Chief Justice Terence Rannowane has expressed grave concern about a huge backlog of pending criminal and civil cases particularly at Magistrates Courts, the coalface of the judiciary.
Giving a key note address at the Administration of Justice stakeholder conference in Francistown this week, Rannowane pointed out that delays in any system frustrates and erodes public confidence. In the case of the courts, Rannowane said it impacts on the ease of doing business and impedes Government endeavours of making the country a prime choice for Investors and the resultant job creation.
“Pending cases include those that are ripe for prosecution and those in which investigations are still on-going. As we all know, the duty of the courts is to try cases and not to investigate them. The courts cannot be blamed for the delays relating to pending cases which are still under investigations,” Chief Justice disclosed. Rannowane admitted that as key stakeholders, they need to have a common understanding of what constitutes the backlog.
He mentioned that the conference therefore must ensure that stakeholders take accountability for the delays at different stages of the case in the value chain. As the Judiciary, Rannowane said they have come up with short term measures to address the problem. “We initiated the appointment of acting judges to deal with some cases as diaries of substantive judges are clogged. The same dispensation will be extended to the Magistracy. We are also reviewing the efficiency of the Special Courts such as the Small Claims, Stock Theft, Traffic and Family Courts,” he explained.
According to Rannowane, the high court has been operating with fewer judges than the establishment allows, with the result that there was simply a disproportionate workload which automatically translated into backlog. He indicated that they have managed to recruit eight judges, four of whom have already started work whilst the reminder is expected to start next year adding that they expect that this positive development will help to greatly reduce the backlog.
The Chief Justice expressed optimism that increasing and enhancing physical access to court services, by for instance, establishing High Court Division in Maun will accelerate the disposal of cases due to reduced travelling and related logistics translating into more time dedicated to court sittings. He pointed out that Combined Rules Committee is also dealing with the amendment of rules to among others, usher in Court Annexed Mediation and E-filing to further improve and expedite the disposal of cases.
Rannowane told the delegates that he expects the submission of the draft rules before the end of this month. Once the rules are enacted, the judiciary will be expected to operationalize the program next year. Meanwhile, when officially opening the conference, Defence Justice and Security minister, Shaw Kgathi mentioned that Botswana is likely to be red-flagged globally by not having strong measures in place to curb money laundering and financing of terrorism.
“If we are red-flagged it will certainly affect all Government and private sector, financial transactions, systems and the economy at large,” he lamented. The minister divulged that Botswana is expected to do more with respect to effectiveness of the intervention measures such as establishing national organisational structures envisioned in the provisions of the relevant acts. According to Kgathi, Botswana is expected to put in place robust systems for controlling and monitoring the flow and outflow of money through the banking s and non-banking systems.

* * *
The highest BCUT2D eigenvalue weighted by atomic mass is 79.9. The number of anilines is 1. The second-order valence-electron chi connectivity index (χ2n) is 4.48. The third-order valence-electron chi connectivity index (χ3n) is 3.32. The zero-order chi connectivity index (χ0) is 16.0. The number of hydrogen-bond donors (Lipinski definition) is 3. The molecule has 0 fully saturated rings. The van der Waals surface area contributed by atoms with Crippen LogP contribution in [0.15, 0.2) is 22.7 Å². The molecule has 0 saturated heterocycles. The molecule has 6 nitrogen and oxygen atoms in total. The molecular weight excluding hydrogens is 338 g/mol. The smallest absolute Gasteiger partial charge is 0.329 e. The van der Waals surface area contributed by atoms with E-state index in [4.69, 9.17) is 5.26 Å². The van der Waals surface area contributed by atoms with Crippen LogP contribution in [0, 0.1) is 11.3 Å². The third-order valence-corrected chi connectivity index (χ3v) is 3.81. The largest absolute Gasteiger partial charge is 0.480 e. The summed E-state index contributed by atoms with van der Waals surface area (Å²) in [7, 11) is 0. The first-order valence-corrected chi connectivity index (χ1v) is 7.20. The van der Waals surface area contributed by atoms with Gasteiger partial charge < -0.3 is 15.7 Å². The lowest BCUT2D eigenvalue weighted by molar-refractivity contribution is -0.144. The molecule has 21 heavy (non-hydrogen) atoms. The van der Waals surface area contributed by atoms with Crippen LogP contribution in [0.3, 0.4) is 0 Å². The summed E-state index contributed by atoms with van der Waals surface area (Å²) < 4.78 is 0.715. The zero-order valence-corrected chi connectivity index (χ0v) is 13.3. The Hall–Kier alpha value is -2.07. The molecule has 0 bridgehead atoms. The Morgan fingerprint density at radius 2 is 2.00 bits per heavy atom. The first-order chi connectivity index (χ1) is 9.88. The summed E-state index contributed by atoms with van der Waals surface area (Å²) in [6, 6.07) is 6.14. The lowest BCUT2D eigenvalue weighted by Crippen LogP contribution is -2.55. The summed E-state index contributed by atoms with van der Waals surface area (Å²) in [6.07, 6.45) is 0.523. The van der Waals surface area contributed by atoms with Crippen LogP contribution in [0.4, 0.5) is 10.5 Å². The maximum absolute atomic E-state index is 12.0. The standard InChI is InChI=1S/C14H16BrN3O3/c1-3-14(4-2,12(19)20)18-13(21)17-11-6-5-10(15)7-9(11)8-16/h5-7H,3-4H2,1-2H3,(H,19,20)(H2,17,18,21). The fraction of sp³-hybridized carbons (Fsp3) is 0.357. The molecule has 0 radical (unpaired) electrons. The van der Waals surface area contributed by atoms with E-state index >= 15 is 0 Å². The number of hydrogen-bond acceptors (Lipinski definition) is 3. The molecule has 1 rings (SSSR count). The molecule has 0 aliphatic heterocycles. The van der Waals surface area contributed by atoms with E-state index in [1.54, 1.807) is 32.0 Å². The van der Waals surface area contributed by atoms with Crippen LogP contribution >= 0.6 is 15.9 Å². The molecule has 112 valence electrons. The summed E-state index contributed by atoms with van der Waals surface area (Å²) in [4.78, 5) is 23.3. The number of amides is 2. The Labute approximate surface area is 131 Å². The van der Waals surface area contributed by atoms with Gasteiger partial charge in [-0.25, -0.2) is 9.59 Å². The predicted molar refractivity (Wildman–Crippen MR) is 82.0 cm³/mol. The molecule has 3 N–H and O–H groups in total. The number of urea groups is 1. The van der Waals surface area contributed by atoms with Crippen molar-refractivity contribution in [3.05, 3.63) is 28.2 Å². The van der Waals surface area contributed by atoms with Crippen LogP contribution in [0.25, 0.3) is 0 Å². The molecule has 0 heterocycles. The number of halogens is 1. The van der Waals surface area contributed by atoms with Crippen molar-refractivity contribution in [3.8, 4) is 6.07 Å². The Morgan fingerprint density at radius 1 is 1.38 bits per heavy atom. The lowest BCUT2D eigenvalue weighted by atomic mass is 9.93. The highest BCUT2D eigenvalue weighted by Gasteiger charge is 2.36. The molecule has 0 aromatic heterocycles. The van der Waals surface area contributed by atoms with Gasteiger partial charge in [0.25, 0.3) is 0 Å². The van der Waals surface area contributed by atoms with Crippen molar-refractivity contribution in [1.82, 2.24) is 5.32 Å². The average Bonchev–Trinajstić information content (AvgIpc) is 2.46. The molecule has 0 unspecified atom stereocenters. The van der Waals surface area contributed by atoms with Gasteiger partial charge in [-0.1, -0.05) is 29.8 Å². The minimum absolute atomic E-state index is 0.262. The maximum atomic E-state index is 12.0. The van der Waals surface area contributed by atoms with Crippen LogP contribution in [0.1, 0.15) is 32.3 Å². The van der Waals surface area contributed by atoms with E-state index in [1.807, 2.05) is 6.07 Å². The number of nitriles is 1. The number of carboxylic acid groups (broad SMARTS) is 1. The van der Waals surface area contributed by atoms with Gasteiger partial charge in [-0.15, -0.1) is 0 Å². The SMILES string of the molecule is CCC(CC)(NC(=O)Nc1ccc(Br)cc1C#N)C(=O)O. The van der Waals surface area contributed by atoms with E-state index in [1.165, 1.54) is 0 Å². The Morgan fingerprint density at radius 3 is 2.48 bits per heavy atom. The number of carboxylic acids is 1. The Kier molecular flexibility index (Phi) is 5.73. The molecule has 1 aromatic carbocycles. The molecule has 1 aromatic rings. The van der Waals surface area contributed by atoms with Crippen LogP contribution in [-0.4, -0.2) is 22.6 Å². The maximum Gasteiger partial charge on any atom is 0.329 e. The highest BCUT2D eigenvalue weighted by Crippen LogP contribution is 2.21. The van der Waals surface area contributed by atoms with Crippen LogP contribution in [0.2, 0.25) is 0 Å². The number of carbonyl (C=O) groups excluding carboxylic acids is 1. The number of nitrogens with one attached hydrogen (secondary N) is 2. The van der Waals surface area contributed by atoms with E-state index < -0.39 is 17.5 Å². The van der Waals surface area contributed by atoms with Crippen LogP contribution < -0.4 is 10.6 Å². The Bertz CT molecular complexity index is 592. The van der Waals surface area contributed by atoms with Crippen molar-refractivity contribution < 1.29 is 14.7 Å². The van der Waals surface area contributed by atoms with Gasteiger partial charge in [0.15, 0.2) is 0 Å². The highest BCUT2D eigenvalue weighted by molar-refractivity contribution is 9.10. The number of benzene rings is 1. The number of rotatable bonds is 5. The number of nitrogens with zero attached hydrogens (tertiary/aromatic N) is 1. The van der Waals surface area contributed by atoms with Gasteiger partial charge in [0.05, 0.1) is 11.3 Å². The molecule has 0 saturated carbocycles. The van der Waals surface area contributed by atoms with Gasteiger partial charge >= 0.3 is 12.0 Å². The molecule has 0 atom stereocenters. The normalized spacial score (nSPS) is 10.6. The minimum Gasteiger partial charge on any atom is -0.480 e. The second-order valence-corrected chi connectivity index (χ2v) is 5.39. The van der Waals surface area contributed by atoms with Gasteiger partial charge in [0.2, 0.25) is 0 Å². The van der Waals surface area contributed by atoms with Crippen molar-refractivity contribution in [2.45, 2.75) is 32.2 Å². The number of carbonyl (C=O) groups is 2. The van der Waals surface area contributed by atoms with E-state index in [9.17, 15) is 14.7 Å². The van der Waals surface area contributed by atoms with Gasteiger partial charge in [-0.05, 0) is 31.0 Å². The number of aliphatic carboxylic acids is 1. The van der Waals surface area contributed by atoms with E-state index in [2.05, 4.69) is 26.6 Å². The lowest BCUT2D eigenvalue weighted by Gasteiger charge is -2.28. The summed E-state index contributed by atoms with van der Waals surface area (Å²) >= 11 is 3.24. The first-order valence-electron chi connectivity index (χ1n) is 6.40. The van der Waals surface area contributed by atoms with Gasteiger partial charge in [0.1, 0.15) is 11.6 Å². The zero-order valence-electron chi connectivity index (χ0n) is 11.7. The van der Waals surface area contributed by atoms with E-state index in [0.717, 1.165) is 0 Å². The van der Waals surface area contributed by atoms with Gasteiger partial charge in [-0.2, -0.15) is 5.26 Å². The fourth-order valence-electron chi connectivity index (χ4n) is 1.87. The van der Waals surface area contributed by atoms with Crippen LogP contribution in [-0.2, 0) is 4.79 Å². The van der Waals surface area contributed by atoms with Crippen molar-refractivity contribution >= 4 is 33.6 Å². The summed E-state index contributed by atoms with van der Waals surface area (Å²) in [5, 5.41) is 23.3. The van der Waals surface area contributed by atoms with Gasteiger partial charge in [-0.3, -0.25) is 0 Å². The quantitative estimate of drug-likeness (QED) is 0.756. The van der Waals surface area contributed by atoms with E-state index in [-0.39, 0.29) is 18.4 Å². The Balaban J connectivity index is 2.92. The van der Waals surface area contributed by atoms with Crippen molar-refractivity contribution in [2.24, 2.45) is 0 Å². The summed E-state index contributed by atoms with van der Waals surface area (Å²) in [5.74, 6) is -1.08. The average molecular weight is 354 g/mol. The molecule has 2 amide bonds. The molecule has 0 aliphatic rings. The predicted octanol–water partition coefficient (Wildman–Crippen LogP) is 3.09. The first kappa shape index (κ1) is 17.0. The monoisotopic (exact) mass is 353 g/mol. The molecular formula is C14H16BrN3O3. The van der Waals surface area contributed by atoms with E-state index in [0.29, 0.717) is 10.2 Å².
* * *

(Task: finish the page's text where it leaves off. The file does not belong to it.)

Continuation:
The Botswana Democratic Party (BDP) Central Committee (CC) meeting, chaired by President Dr Mokgweetsi Masisi late last month, resolved that the party’s next Secretary-General (SG) should be a full-time employee based at Tsholetsa House and not active in politics.
The resolution by the CC, which Masisi proposed, is viewed as a ploy to deflate the incumbent, Mpho Balopi’s political ambitions and send him into political obscurity. The two have not been on good terms since the 2019 elections, and the fallout has been widening despite attempts to reconcile them. In essence, the BDP says that Balopi, who is currently a Member of Parliament, Minister of Employment, Labour Productivity and Skills Development, and a businessman, is overwhelmed by the role.
The Botswana Defence Force (BDF)-Namibians fatal shooting tragedy Inquest has revealed through autopsy report that the BDF carried over 800 bullets for the mission, 32 of which were discharged towards the targets, and 19 of which hit the targets.
This would mean that 13 bullets missed the targets-in what would be a 60 percent precision rate for the BDF operation target shooting. The Autopsy report shows that Martin Nchindo was shot with five (4) bullets, Ernst Nchindo five (5) bullets, Tommy Nchindo five (5) bullets and Sinvula Munyeme five (5) bullets. From the seven (7) BDF soldiers that left the BDF camp in two boats, four (4) fired the shots that killed the Namibians.
The former Minister of Foreign Affairs and International Cooperation, Pelonomi Venson-Moitoi’s decision to apply for the positions of United Nations Special Representative of the Secretary-General (SRSG) and their deputies (DSRSG), has left the government confused over whether to lend her support or not, WeekendPost has established.
Moitoi’s application follows the Secretary-General’s launch of the third edition of the Global Call for Heads and Deputy Heads of United Nations Field Missions, which aims to expand the pool of candidates for the positions of SRSG) and their deputies to advance gender parity and geographical diversity at the most senior leadership level in the field. These mission leadership positions are graded at the Under-Secretary-General and Assistant Secretary-General levels.